The start of 2021 is still fresh enough for predictions on the coming year to be made. Weighing in from a legal perspective is Webber Wentzel as it looks at the key tech and IP developments for SA during 2020, as well as what to keep an eye on in 2021.
It is the latter which has grabbed our attention, with a few notable elements in particular dovetailing with our own interests – namely data regulation compliance, the cybercrimes bill, crypto regulation and the delayed copyright amendment bill.
Looks let at each of these individually and see what Webber Wentzel thinks will transpire in the coming months.
First is compliance around POPIA. In the middle of last year, key elements of the Act can into effect, with businesses across the country that handle data needing to be compliant by June of 2021.
According to the law firm, the Information Regulator is expected to publish guidelines to better help business understand the issues around compliance with POPIA. When that happens, the Regulator also intends on launch a system for handling complaints around POPIA, so business will need to have their houses in order when it comes to compliance this year, and the sooner, the better.
Looking at the Cybercrimes Bill, Webber Wentzel anticipates that it will be signed into law this year, with it already sitting with President Cyril Ramaphosa. Once it is signed, you can potentially receive up to 15 years of prison time for committing a cybercrime, depending on what the offence is of course.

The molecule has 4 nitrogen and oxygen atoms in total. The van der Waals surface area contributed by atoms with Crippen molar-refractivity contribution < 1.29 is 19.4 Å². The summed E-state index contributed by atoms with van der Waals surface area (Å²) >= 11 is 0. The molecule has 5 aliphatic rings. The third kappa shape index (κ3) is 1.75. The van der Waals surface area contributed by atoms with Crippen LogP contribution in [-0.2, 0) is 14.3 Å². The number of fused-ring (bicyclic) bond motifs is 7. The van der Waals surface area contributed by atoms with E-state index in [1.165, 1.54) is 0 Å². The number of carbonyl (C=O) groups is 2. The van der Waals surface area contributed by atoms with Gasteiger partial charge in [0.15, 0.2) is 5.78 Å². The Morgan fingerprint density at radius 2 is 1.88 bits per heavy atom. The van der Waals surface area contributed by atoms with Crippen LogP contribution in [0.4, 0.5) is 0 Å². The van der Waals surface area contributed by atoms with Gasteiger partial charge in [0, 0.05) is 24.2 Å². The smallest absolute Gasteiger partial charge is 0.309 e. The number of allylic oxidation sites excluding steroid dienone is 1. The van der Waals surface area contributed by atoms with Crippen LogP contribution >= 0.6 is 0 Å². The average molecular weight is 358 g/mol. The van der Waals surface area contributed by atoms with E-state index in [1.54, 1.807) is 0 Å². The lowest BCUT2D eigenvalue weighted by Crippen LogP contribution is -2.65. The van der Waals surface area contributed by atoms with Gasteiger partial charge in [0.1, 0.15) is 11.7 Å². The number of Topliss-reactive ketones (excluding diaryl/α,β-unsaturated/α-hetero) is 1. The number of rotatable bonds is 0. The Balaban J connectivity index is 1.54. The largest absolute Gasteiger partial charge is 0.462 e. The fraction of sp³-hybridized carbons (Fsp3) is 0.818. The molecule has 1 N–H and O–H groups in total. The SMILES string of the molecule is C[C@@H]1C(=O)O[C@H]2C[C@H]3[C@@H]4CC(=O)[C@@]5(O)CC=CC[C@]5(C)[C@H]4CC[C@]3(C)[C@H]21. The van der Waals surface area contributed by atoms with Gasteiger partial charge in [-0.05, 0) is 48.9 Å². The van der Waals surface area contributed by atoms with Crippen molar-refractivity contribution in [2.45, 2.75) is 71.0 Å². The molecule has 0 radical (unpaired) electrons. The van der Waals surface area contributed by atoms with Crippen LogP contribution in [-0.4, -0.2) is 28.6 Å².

The firm notes that this will be of particular importance to electronic communications service providers and financial institutions, which will need to familiarise themselves with the reporting and other obligations imposed on them.
Next is the regulation of crypto assets. It is well known how popular cryptocurrencies have become in recent years, but it has also been highlighted as an avenue for cybercrime. As such, organisations like the Financial Sector Conduct (FCSA) are keeping a close eye on the sector, and looking to put some measures in place too with the aforementioned cybercrimes bill.
“The steps taken by the FSCA to regulate crypto assets, together with the commencement of the Cybercrimes Bill will assist law enforcement agencies to detect and mitigate against financial cybercrimes,” says the report.
“Crypto asset providers will need to carefully assess the legal risks associated with conducting business in a potentially newly regulated field in 2021,” it adds.
The final aspect is one we’ve covered with interest previously, the Copyright Amendment Bill. This bill, along with the Performers’ Protection Amendment Bill still require many inputs and consultations before it is ready to be sent to the president for signing.
“SA is under pressure to ensure that these Bills are acceptable to certain of SA’s international trade partners such as the US, or SA will face non-preferential treatment from such countries. Due to these factors, we expect delays in these Bills being signed into law,” say the experts at Webber Wentzel.
For further insight, you can download and read the report in full, here.